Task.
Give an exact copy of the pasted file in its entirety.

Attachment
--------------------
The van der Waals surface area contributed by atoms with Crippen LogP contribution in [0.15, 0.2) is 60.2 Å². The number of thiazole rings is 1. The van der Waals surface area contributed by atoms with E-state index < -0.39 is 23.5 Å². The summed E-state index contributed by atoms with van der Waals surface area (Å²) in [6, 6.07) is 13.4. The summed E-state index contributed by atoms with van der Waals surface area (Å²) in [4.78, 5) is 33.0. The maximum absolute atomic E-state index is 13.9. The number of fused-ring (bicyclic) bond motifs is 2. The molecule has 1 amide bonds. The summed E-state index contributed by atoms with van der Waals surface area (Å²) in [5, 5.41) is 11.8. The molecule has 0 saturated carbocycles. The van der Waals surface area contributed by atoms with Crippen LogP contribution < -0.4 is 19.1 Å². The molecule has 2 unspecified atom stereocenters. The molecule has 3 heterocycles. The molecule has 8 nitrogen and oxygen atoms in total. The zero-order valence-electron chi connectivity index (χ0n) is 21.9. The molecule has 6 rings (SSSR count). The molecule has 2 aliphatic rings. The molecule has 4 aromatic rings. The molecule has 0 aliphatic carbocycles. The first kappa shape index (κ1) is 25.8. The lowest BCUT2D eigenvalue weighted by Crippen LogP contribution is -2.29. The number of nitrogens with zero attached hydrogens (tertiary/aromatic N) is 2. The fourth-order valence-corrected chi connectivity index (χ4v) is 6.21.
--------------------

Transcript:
The van der Waals surface area contributed by atoms with Crippen LogP contribution in [0.15, 0.2) is 60.2 Å². The number of thiazole rings is 1. The van der Waals surface area contributed by atoms with E-state index < -0.39 is 23.5 Å². The summed E-state index contributed by atoms with van der Waals surface area (Å²) in [6, 6.07) is 13.4. The summed E-state index contributed by atoms with van der Waals surface area (Å²) in [4.78, 5) is 33.0. The maximum absolute atomic E-state index is 13.9. The number of fused-ring (bicyclic) bond motifs is 2. The molecule has 1 amide bonds. The summed E-state index contributed by atoms with van der Waals surface area (Å²) in [5, 5.41) is 11.8. The molecule has 0 saturated carbocycles. The van der Waals surface area contributed by atoms with Crippen LogP contribution < -0.4 is 19.1 Å². The molecule has 2 unspecified atom stereocenters. The molecule has 3 heterocycles. The molecule has 8 nitrogen and oxygen atoms in total. The zero-order valence-electron chi connectivity index (χ0n) is 21.9. The molecule has 6 rings (SSSR count). The molecule has 2 aliphatic rings. The molecule has 4 aromatic rings. The molecule has 0 aliphatic carbocycles. The first kappa shape index (κ1) is 25.8. The lowest BCUT2D eigenvalue weighted by Crippen LogP contribution is -2.29. The number of nitrogens with zero attached hydrogens (tertiary/aromatic N) is 2. The fourth-order valence-corrected chi connectivity index (χ4v) is 6.21.